St. Benedict Grief Ministry ([email protected])
What is a Grief Ministry?
Grief Ministry is a way of serving others by offering support and comfort to those grieving a loss. Ministry volunteers use the gifts of time and listening, to hear the thoughts and share the tears of those who are mourning.
Care can be expressed in a variety of ways - through prayer opportunities (Prayer Team), through participation in a grief support group (Support Group Team), and through small group and one-on-one companioning (Visiting Team). Communication Team volunteers support all the ministry with their behind-the-scenes efforts to share the mission, and maintain communications with those grieving, the ministry, the parish and the community. This ministry also offers grief materials, literature and speakers/presentations to help inform everyone about the grief process.
The St. Benedict Grief Ministry formed in 2019. That September the first grief support group began meeting for 12 weekly group sessions. During the pandemic, the ministry continued daily prayer and a monthly Rosary via Zoom. Another support group also met via Zoom. We expect to offer three sessions per year depending on need. Our support group uses the Companioning Model of grief support which is based on the work of Alan D. Wolfelt, Ph.D. In our ministry, we use his book entitled Understanding Your Grief with both our support groups and our volunteers.
What is grief? What is mourning? Are they the same?
Grief is a natural reaction to loss, a deep sorrow following the death of a loved one. loss like the death of a loved one.
Mourning is the open expression of thoughts and feelings regarding the death of a loved one. Mourning refers to the outward expressions of a grief which is internal and unique for each person who grieves.
What is the “companioning” model of grief support?
The Companioning Model is about walking with those who are grieving. Grief support is not about “leading” or “fixing” the griever. Companioning is about ears that can listen and a heart that cares. Companioning is about honoring another's pain by being alongside them, respecting their journey but not taking charge of it. Companions are friends, not experts. In the end the companioning model honors the fact that each griever's journey is his/her own and is unique.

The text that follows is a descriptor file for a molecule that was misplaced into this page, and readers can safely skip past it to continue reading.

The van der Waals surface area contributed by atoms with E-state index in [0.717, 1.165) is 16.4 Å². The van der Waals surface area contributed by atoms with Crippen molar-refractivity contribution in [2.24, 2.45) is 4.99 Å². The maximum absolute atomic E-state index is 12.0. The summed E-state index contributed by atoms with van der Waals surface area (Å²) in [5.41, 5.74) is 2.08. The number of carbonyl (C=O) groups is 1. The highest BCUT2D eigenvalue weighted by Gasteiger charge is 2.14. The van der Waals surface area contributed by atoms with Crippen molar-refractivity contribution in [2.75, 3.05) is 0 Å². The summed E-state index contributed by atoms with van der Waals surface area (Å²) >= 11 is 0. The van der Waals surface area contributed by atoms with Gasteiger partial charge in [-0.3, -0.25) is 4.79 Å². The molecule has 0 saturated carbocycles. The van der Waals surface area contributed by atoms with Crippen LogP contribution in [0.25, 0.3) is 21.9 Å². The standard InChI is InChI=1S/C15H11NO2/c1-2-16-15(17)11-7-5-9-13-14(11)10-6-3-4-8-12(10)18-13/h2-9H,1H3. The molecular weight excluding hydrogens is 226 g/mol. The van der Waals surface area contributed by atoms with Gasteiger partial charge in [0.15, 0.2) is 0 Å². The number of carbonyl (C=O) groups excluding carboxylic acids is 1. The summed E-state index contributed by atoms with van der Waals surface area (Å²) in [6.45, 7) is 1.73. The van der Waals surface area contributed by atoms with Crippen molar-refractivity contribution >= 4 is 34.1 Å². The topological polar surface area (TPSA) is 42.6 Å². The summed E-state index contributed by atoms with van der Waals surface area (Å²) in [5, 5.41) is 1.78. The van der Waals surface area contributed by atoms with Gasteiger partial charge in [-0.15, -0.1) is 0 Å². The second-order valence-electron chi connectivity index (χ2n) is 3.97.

Would you like to volunteer with the St. Benedict Grief Ministry?
Our mission is to support those who are suffering grief from the loss of a loved one and to “companion” with them as they walk the road of bereavement to a “new normal.”
Volunteer with a team and use your tme and talents to help others. Our teams include: Prayer Team, Communication Team, Visiting Team and a Support Group Team. If you feel called to this ministry, want to learn more about the teams, want to join the grief support group or would like to talk with ministry leaders, contact Mary Helen Gammon and Jane Talbot by sending a message at [email protected]
BOOKS TO READ
Understanding Your Grief: Ten Essential Touchstones for Finding Hope
And Healing Your Heart
by Alan D. Wolfelt, Ph.D
Gentle Keeping: Prayers and Services for Remembering Departed Loved Ones Throughout the Year
by Mauryeen O’Brien, O.P.
When Someone Dies: A Child-Caregiver Activity Book
by the National Alliance for Grieving Children
Tear Soup: A Recipe for Healing After Loss
by Pat Schwiebert & Chuck DeKlyen
The Wilderness of Suicide Grief: Finding Your Way
by Alan D. Wolfelt, Ph.D.
An Empty Cradle, A Full Heart: Reflections for Mothers and Fathers after Miscarriage, Stillbirth or Infant Death
by Christine O’Keeffe Lafser
WEBSITES TO EXPLORE
A listing of grief-related websites, books and articles compiled by the Archdiocese of Philadelphia
A discussion of the challenges of grief, important things to remember about the process, and helpful things to do
Offers books and bereavement resources
Source for helpful articles, books and resources
National Alliance for Grieving Children
LOSS – Loving Outreach to Survivors of Suicide
Contact Emily Tegenkamp at [email protected]